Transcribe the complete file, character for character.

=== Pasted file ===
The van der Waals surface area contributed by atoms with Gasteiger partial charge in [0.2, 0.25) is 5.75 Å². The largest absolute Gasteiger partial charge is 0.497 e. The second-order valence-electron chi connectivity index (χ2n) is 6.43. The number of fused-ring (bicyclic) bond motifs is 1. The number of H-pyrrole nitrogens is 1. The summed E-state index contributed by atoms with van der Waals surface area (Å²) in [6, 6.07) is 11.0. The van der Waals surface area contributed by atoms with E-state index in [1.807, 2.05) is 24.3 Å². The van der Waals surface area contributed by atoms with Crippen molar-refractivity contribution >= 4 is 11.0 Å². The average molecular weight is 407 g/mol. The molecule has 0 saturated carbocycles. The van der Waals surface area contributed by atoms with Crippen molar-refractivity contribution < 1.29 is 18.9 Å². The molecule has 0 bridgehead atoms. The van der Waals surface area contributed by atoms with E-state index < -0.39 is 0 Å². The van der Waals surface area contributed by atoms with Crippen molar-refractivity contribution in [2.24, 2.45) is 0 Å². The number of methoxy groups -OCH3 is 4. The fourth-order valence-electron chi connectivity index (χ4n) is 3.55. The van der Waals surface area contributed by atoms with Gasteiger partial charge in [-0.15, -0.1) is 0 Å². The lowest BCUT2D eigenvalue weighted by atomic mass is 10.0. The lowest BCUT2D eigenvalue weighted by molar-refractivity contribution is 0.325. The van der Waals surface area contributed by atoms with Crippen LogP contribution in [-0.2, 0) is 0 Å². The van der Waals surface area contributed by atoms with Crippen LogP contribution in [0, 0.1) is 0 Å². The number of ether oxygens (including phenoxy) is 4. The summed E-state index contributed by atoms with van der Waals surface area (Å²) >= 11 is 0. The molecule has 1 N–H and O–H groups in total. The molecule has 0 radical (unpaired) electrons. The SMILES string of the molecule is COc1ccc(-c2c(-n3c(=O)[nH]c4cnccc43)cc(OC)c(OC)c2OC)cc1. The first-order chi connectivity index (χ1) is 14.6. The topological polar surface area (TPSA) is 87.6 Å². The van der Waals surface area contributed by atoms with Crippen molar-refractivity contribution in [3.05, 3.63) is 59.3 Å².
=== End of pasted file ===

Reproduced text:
The van der Waals surface area contributed by atoms with Gasteiger partial charge in [0.2, 0.25) is 5.75 Å². The largest absolute Gasteiger partial charge is 0.497 e. The second-order valence-electron chi connectivity index (χ2n) is 6.43. The number of fused-ring (bicyclic) bond motifs is 1. The number of H-pyrrole nitrogens is 1. The summed E-state index contributed by atoms with van der Waals surface area (Å²) in [6, 6.07) is 11.0. The van der Waals surface area contributed by atoms with E-state index in [1.807, 2.05) is 24.3 Å². The van der Waals surface area contributed by atoms with Crippen molar-refractivity contribution >= 4 is 11.0 Å². The average molecular weight is 407 g/mol. The molecule has 0 saturated carbocycles. The van der Waals surface area contributed by atoms with Crippen molar-refractivity contribution < 1.29 is 18.9 Å². The molecule has 0 bridgehead atoms. The van der Waals surface area contributed by atoms with E-state index < -0.39 is 0 Å². The van der Waals surface area contributed by atoms with Crippen molar-refractivity contribution in [2.24, 2.45) is 0 Å². The number of methoxy groups -OCH3 is 4. The fourth-order valence-electron chi connectivity index (χ4n) is 3.55. The van der Waals surface area contributed by atoms with Gasteiger partial charge in [-0.15, -0.1) is 0 Å². The lowest BCUT2D eigenvalue weighted by atomic mass is 10.0. The lowest BCUT2D eigenvalue weighted by molar-refractivity contribution is 0.325. The van der Waals surface area contributed by atoms with Crippen LogP contribution in [-0.2, 0) is 0 Å². The van der Waals surface area contributed by atoms with Crippen LogP contribution in [0, 0.1) is 0 Å². The number of ether oxygens (including phenoxy) is 4. The summed E-state index contributed by atoms with van der Waals surface area (Å²) >= 11 is 0. The molecule has 1 N–H and O–H groups in total. The molecule has 0 radical (unpaired) electrons. The SMILES string of the molecule is COc1ccc(-c2c(-n3c(=O)[nH]c4cnccc43)cc(OC)c(OC)c2OC)cc1. The first-order chi connectivity index (χ1) is 14.6. The topological polar surface area (TPSA) is 87.6 Å². The van der Waals surface area contributed by atoms with Crippen molar-refractivity contribution in [3.05, 3.63) is 59.3 Å².